Here are some suggested organisations that offer expert advice on special needs.
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Lougle's DD2 finally got her Specialist CAMHS Choices appointment(7 Posts)
So glad that you are getting there eventually. It is hard to remember everything at the time so don't blame yourself.
Thank you I need to phone tomorrow and correct myself, though. Towards the end of the appointment, about an hour in, he asked about ' sensory stuff'. By that point I was absolutely knackered and my mind went completely blank. I mumbled something about her sucking her hand and getting hot, then said 'but apart from that I don't think there's anything is there DD2?', who of course said 'no'.
It was only when I came home and relaxed that I thought about her food restrictions, her refusal to wear certain types of clothes, the constant humming and whistling and singing, oblivious to those around her, etc.
Your DD2 sounds absolutely awesome as well btw!
So pleased it was a positive experience
Yay! Brilliant that you have cut out some further waiting and also that the CAHMS worker engaged with DD2 so well. at being covered with a rainbow.
After waiting 7 months from December 2016, today we finally went to see the Specialist CAMHS worker for our 'Choices' appointment, to see if specialist CAMHS should deal with her or if we should be redirected to other services, and whether we should follow an ASC (Autistic Spectrum Condition) pathway or anxiety, etc., route.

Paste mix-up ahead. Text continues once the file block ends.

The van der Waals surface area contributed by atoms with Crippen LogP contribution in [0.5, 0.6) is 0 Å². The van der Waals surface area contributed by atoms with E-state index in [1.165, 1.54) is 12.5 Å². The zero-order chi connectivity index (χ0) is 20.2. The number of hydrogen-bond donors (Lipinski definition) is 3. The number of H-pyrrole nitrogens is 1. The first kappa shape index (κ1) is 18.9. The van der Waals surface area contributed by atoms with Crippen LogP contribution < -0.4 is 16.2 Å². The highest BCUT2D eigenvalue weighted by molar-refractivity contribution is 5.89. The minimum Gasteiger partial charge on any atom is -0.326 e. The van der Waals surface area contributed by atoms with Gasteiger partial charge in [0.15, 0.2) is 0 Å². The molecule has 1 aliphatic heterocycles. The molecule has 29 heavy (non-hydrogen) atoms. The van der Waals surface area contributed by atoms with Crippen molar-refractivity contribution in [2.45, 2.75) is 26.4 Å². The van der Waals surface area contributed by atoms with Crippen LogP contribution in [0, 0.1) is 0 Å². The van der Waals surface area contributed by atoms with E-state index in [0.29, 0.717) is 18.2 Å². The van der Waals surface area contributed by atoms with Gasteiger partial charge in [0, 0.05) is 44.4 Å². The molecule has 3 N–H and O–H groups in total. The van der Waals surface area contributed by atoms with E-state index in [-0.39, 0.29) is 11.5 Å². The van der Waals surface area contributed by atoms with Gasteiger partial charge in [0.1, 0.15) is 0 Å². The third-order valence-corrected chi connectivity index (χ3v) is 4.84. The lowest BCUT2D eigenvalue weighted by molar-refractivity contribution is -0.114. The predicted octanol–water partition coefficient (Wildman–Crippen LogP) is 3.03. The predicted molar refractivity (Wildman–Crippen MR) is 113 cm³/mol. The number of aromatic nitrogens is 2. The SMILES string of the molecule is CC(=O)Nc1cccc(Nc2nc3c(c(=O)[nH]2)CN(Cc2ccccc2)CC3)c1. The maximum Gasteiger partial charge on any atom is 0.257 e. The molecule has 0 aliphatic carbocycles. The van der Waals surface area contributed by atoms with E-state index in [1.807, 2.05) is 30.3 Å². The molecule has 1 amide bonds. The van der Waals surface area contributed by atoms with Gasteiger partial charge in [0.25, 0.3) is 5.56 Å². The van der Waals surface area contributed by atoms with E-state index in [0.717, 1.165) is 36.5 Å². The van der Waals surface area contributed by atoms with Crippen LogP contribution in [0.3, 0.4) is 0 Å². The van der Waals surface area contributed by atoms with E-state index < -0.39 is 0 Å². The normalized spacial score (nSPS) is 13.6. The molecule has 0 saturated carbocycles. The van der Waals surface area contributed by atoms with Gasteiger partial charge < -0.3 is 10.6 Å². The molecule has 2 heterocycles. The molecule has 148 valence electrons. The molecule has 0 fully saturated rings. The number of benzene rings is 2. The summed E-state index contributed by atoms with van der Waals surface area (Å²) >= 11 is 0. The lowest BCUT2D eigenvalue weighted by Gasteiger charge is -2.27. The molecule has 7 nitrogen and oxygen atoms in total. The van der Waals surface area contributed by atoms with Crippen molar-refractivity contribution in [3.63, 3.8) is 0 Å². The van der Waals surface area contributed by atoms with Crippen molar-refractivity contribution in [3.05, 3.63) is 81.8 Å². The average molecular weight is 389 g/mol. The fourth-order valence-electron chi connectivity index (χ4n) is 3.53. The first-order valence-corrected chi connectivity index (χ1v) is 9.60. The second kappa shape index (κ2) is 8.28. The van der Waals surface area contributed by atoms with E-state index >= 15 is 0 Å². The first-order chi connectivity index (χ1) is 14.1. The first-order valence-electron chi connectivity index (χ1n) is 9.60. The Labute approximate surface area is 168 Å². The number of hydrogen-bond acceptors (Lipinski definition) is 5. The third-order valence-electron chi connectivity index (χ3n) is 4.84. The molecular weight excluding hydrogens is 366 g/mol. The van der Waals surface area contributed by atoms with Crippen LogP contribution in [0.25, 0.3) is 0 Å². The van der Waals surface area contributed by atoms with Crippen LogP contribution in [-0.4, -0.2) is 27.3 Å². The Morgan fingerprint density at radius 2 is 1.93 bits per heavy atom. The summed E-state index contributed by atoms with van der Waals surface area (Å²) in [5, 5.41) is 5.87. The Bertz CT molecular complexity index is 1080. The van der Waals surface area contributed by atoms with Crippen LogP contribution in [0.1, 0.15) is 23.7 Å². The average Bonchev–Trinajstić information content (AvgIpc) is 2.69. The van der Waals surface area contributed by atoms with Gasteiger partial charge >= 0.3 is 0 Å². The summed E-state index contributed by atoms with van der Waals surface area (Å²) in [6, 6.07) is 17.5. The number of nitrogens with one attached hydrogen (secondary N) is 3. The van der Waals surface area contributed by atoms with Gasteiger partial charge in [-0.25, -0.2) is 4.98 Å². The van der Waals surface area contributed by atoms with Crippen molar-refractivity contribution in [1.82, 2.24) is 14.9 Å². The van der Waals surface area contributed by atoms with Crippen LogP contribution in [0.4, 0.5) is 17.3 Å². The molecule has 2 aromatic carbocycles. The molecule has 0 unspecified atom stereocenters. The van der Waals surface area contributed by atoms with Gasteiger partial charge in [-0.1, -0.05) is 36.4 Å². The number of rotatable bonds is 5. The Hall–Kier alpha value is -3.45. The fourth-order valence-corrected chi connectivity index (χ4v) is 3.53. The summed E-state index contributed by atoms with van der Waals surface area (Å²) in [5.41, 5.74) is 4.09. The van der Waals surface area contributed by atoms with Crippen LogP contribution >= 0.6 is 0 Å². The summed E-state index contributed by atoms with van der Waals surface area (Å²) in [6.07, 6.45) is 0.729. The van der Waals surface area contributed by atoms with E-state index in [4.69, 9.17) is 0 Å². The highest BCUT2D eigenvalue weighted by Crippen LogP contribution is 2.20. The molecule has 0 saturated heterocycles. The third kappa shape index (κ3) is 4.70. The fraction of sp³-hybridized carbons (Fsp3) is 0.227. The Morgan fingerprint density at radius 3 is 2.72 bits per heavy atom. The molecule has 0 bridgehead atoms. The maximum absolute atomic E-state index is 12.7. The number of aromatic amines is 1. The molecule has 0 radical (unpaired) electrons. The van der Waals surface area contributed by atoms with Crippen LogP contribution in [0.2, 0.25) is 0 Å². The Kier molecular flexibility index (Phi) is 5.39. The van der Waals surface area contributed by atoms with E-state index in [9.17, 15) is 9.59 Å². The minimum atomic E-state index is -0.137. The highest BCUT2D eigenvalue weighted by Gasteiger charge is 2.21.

Miraculously (or it seems so to me, given how long I've been fobbed off and told that DD2 is perfectly fine), the man decided that my referral form had enough information to skip the initial steps and he should screen immediately for ASC.
He asked all the questions, we answered some, and DD2 answered some. DD2's answers were awesome. Like 'what would you say if a child came up to you in the park and asked you to play?' 'Sorry, no thanks.' It really made him laugh - he said he was going to quote it and add 'polite but very firm refusal.' She treated him to her elephant and chicken imitations, but no eye contact, which was a perfect combination of DD2ness.
At the end he said that he was taking her paperwork to panel for her to have formal ASC assessment, and we should hear from them in the next few weeks.
I said 'so do you think she could have ASD then?' and he laughed and said that she had scored 'really very highly' on the screening and he was in no doubt. The question is just where on the spectrum she is. He said she's very high functioning, but from the screening and her interaction in the room he's very sure she'll be positive for ASD/ASC.
It finally feels like someone saw DD2 for her. He didn't place any demands on her, he didn't try to 'coax her out of her shell', he pointed out that she was looking diagonally across from him when he talked to her instead of at him, but said that he'd been taught that eye contact isn't the be all and end all - she'd responded, so move on, don't force it. What was important to him, was that he'd noted it.
Afterwards I told her that she'd passed with flying colours, and she said 'Really? I didn't know I was covered with a rainbow?!', which just about sums her up!